The assignee of the present invention has filed a patent application entitled "Intraluminal Drug Eluting Prosthesis", Serial No. 07/486,580, filed Feb. 28, 1990 which places a stent bearing drug at the location desired. Other attempts have involved an application of catheters having separated balloons and the introduction of the drug from an internal lumen of the catheter to the space formed between two inflated balloons. Obviously, this procedure requires the introduction of drug through a lumen within the catheter meaning that the volume of the drug is quite high. Also, if the plaque is badly fissured there will not be a complete seal between the two balloons and the drug will escape to other parts of the body through the vessel. Also, the time available for treatment with such a system is quite short since the balloons must eventually be deflated to allow blood to flow.

SUMMARY OF THE INVENTION

We have discovered a method and apparatus for placing therapeutic substances such as plaque-affecting drugs, blood affecting drugs or diagnostic materials where it is needed in a blood vessel or other body lumen by the use of a sheath containing a drug-loaded viscous matrix material which is placed over the balloon of a balloon catheter. When delivered to the point of treatment and the balloon is inflated, the sheath bursts along a longitudinal line of weakness to deliver the viscous matrix material to the surface of the body lumen. The invention allows the modification of any existing balloon catheter by applying the sheath and drug-containing viscous matrix material to the exterior of a balloon. The drug may be applied to the balloon in the form of microcapsules, polymer coated crystals, or other drug forms which may be incorporated in a viscous matrix. The term "drug" as used herein refers to any agent or combination of agents that may affect the cells in the lumen or blood, or artery wall and includes diagnostic reagents.

Generally, the drug or other bioaffecting chemical is placed in a viscous matrix material which may be coated over the balloon. When delivered to the site of a plaque-containing occlusion or stenosis in a blood vessel, the viscous matrix and included drug can come into intimate contact with the plaque or vessel wall and fill any fissures which may be present in the plaque. The drug in highly concentrated form is therefore placed exactly where it is needed and then sticks to the wall of the lumen. The actual dosage is extremely small since it must only affect the intended region.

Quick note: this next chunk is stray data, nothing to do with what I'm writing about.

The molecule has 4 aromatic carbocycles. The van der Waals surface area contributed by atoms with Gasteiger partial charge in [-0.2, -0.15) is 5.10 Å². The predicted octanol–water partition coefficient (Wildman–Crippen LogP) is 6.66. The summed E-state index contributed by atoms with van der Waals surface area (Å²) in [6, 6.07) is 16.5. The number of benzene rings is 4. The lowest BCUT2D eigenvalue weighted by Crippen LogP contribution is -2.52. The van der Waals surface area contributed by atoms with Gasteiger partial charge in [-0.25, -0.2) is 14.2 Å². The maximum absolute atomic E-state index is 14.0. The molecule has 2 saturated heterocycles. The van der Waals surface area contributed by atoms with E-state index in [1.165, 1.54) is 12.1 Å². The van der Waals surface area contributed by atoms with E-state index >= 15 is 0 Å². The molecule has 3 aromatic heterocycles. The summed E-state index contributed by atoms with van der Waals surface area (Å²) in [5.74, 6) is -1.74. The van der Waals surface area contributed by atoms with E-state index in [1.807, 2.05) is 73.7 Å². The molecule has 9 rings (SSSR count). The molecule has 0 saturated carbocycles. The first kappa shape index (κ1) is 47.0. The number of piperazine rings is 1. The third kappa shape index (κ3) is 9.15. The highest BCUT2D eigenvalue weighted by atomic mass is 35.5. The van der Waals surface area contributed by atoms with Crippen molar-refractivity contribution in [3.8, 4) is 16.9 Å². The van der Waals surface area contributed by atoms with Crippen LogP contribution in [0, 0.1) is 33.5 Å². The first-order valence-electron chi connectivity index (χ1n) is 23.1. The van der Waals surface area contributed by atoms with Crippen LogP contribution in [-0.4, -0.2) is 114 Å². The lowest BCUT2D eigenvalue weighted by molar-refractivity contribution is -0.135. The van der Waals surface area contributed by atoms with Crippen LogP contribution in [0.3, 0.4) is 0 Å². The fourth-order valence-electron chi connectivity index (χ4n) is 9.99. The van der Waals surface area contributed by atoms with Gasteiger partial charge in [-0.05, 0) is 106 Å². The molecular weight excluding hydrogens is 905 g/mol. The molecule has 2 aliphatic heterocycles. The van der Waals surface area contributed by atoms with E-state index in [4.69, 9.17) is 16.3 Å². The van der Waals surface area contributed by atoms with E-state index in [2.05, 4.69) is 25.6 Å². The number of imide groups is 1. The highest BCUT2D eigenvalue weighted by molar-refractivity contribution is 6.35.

The invention allows a physician to determine the type and extent of the plaque and then either use a catheter already loaded with a drug-containing viscous matrix material or to coat a catheter with a drug-containing viscous matrix as desired at the dosage indicated and apply a sheath with a longitudinal line of weakness over the viscous matrix material to protect the viscous matrix material as it is inserted. The balloon may be substantially the same as existing angioplasty balloons.

BRIEF DESCRIPTION OF THE DRAWINGS

FIG. 1 is a longitudinal sectional view of the balloon portion of an uninflated balloon catheter with viscous matrix material and sheath according to the invention.

FIG. 2 is the same view as FIG. 1 of the catheter of FIG. 1 showing the balloon inflated and the sheath burst.

FIG. 3 is an end elevational view of the catheter of FIG. 2 with inflated balloon and burst sheath.

FIG. 4 is a flow diagram of the method of treatment according to the present invention.

FIG. 5 is a flow diagram of a method of making the device according to the present invention.

DETAILED DESCRIPTION OF THE INVENTION

The drugs in the viscous matrix may be of any type which would be useful in treating the artery or lumen. By treatment, the invention also contemplates diagnostic techniques which will aid in later treatment. Thus "drugs" may include diagnostic agents such as radiopaque compounds that allow the vessel to be visualized by fluoroscopy or similar methods. A dye within the viscous matrix would be visible on the plaque after release by fluoroscopy.

In order to prevent restenosis in blood vessels, migration and subsequent proliferation of smooth muscle cells must be checked. Platelet aggregation and adhesion and thrombus formation can be controlled with antiplatelet agents, fibrinolytics, anticoagulants or anti-thrombotics. Growth factor and receptor blockers and antagonists may be used to limit the normal repair response. The drugs may be in a liquid, semi-liquid or crystalline form. If crystalline, the crystals, coated or uncoated, may function as microcapsules and be adhered to the balloon wall by the viscous matrix material.

Microcapsules may be used to control delivery of drugs in the viscous matrix material. Microcapsules usable in the present invention may be fabricated in accordance with any of the known methods for preparing microcapsules. U.S. Pat. Nos. 4,897,268, 4,675,189, 4,542,025, 4,530,840, 4,389,330, 4,622,244, 4,464,317 and 4,943,449, the disclosures of which are incorporated herein by reference, describe methods for forming microcapsules which would be suitable for this invention. Microencapsulation is also described in Encyclopedia of Poly. Sci. & Eng, Vol. 9, by Curt Thies at pages 724-745 (2nd Ed. 1985) and in a chapter on Microencapsulation by R. E. Sparks in Kirk-Othmer, pages 470-493, Vol. 15 (3rd Ed).